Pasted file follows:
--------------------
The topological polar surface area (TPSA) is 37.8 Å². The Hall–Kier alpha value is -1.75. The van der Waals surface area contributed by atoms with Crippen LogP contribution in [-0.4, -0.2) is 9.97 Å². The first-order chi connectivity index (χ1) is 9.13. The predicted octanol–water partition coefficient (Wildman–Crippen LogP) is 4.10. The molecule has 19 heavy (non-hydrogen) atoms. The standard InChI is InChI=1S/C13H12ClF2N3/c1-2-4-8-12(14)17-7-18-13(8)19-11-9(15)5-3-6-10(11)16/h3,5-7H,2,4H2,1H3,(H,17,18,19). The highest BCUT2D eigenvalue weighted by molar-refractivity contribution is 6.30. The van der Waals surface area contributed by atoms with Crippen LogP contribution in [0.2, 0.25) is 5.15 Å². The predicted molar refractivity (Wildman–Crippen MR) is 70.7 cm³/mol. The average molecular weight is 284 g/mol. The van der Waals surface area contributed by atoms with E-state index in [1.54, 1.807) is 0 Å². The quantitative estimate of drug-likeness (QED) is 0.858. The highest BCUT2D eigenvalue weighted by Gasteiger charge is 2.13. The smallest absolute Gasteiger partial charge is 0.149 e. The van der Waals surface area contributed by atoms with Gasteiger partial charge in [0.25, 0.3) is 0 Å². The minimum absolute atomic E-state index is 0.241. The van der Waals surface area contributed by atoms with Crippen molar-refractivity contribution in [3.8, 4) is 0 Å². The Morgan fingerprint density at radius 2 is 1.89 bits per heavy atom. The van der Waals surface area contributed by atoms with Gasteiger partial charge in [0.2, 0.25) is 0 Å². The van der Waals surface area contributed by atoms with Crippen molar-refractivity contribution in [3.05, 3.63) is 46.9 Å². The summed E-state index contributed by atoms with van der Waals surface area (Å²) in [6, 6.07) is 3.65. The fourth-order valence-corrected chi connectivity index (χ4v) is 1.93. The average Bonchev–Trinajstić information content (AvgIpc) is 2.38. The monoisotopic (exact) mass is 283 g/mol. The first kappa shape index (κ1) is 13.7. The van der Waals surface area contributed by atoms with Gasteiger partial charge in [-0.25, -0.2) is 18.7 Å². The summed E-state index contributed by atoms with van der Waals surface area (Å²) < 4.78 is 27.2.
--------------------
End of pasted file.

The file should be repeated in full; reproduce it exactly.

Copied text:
The topological polar surface area (TPSA) is 37.8 Å². The Hall–Kier alpha value is -1.75. The van der Waals surface area contributed by atoms with Crippen LogP contribution in [-0.4, -0.2) is 9.97 Å². The first-order chi connectivity index (χ1) is 9.13. The predicted octanol–water partition coefficient (Wildman–Crippen LogP) is 4.10. The molecule has 19 heavy (non-hydrogen) atoms. The standard InChI is InChI=1S/C13H12ClF2N3/c1-2-4-8-12(14)17-7-18-13(8)19-11-9(15)5-3-6-10(11)16/h3,5-7H,2,4H2,1H3,(H,17,18,19). The highest BCUT2D eigenvalue weighted by molar-refractivity contribution is 6.30. The van der Waals surface area contributed by atoms with Crippen LogP contribution in [0.2, 0.25) is 5.15 Å². The predicted molar refractivity (Wildman–Crippen MR) is 70.7 cm³/mol. The average molecular weight is 284 g/mol. The van der Waals surface area contributed by atoms with E-state index in [1.54, 1.807) is 0 Å². The quantitative estimate of drug-likeness (QED) is 0.858. The highest BCUT2D eigenvalue weighted by Gasteiger charge is 2.13. The smallest absolute Gasteiger partial charge is 0.149 e. The van der Waals surface area contributed by atoms with Gasteiger partial charge in [0.25, 0.3) is 0 Å². The minimum absolute atomic E-state index is 0.241. The van der Waals surface area contributed by atoms with Crippen molar-refractivity contribution in [3.8, 4) is 0 Å². The Morgan fingerprint density at radius 2 is 1.89 bits per heavy atom. The van der Waals surface area contributed by atoms with Gasteiger partial charge in [0.2, 0.25) is 0 Å². The van der Waals surface area contributed by atoms with Crippen molar-refractivity contribution in [3.05, 3.63) is 46.9 Å². The summed E-state index contributed by atoms with van der Waals surface area (Å²) in [6, 6.07) is 3.65. The fourth-order valence-corrected chi connectivity index (χ4v) is 1.93. The average Bonchev–Trinajstić information content (AvgIpc) is 2.38. The monoisotopic (exact) mass is 283 g/mol. The first kappa shape index (κ1) is 13.7. The van der Waals surface area contributed by atoms with Gasteiger partial charge in [-0.25, -0.2) is 18.7 Å². The summed E-state index contributed by atoms with van der Waals surface area (Å²) < 4.78 is 27.2.